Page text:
Lending money to sibling

Hi all,

My sibling and I have a good relationship and although we don’t get to see each other as often as we’d like (we live at opposite ends of the country) we speak regularly and are on good terms. Several years ago our mother died unexpectedly - to cut a long story short we had to sell her house to pay off the debts she left and we split the remaining money equally between us.

Some relevant backstory:

I’ve since stuck my share of the money in various savings/bonds accounts and I’m now going to use the majority of it to purchase my first home with my partner, with some left over as savings for retirement and a safety net. It’s been a tough year for my partner and I : COVID essentially meant I was redundant in 2020 as I’m self employed and work in the events industry which all but collapsed last year. Work is slowly crawling back now but is very uncertain, to the point where I’m applying for salaried jobs in other sectors in order to ensure some security for us. Additionally my partner had a health crisis before Christmas last year and had life-changing emergency surgery. They’ve been on long term sick ever since and are only just returning to work now, plus they’ll need another major operation in the future which will require further time off and we won’t know when this will be. We’ve been living with my partners family for the past few years while we prepare for buying our house and we live pretty frugally.

My sibling is married with a young child. Both they and their spouse have good stable jobs and are comfortable as far as I know. They own their home, have 2 cars which they change up fairly regularly, are always getting work done to the house, they can afford decent food from places like Waitrose and are often buying their child expensive toys and games. No criticism from me here; they’re entitled to live they way they like and I’m happy for them. My sibling called me recently to say that they’re fighting daily with their spouse and fear they’re on the brink of separating, that their child is present during arguments and is crying and getting distressed and that they have no support from friends or family nearby.

The dilemma:

They’ve now asked to borrow a significant amount of money from me to pay for some essential works on the house - apparently they miscalculated how much money they had in their savings account to pay for the work and don’t want to tell their spouse as they fear that will end the relationship for good. I obviously don’t want this to happen but it’s not small change they’re asking for - it would have an impact on my safety net and savings for the future especially if they didn’t pay me back. I discussed the situation with my dad who suggested we split the amount between us, with my sibling prioritising paying me back and my dad treating his as a gift. This would be more comfortable and I don’t need that amount of money immediately so I was ok with doing this, however on reflection I’m a little worried as I recall my sibling borrowed money from my mum on several occasions in the past and I don’t think they always paid her back. She actually spent way beyond her means on my siblings wedding and racked up a pretty big debt which we only uncovered after her death. They didn’t make her do this, but I think the expectation to contribute was always there.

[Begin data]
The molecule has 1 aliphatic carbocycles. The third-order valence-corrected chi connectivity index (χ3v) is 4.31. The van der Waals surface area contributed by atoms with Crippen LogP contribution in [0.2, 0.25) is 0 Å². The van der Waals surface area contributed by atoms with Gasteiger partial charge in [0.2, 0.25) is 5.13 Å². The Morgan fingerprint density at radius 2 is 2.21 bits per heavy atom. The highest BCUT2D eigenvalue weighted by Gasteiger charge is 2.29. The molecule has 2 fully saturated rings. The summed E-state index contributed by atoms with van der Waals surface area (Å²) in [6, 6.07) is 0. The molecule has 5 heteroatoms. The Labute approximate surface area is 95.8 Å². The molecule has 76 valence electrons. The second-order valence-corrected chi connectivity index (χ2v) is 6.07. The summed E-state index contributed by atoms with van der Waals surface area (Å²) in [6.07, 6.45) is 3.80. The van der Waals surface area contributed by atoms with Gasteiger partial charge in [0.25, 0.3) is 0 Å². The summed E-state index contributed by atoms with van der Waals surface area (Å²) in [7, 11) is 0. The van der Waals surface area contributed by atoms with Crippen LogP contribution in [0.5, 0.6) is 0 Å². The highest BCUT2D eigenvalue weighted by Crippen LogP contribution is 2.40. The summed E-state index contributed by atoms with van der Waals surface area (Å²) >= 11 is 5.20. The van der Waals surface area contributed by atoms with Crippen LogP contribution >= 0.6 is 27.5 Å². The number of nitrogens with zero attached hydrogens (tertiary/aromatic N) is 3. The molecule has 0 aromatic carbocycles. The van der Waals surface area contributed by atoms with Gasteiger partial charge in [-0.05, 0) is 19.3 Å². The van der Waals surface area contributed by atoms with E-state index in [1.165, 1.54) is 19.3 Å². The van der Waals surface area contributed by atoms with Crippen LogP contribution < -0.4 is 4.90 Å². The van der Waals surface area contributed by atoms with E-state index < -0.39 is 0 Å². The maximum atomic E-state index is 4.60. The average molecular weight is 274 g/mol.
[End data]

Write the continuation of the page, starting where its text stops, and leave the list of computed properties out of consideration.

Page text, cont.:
I want to help them and I’d like to think they would help me out if I was ever in a difficult situation, but I can’t help feeling uneasy at lending such a large sum when a) I’m about to make the biggest purchase of my life b) it involves concealing financial matters from the rest of the family (only my dad, my partner and I know) and c) their track record with borrowing isn’t that great. I’m already stressed about mine and my partners future without adding money worries with family into the mix, but I think I’d be even more worried if I didn’t help them out. They’ve told me they can pay me back monthly but if this didn’t happen it’d just make me really sad. I discussed this with my partner who said they’d support my decision but they’re obviously concerned it might affect the relationship and they’re quite rightly wondering where my siblings’ share of the money has gone.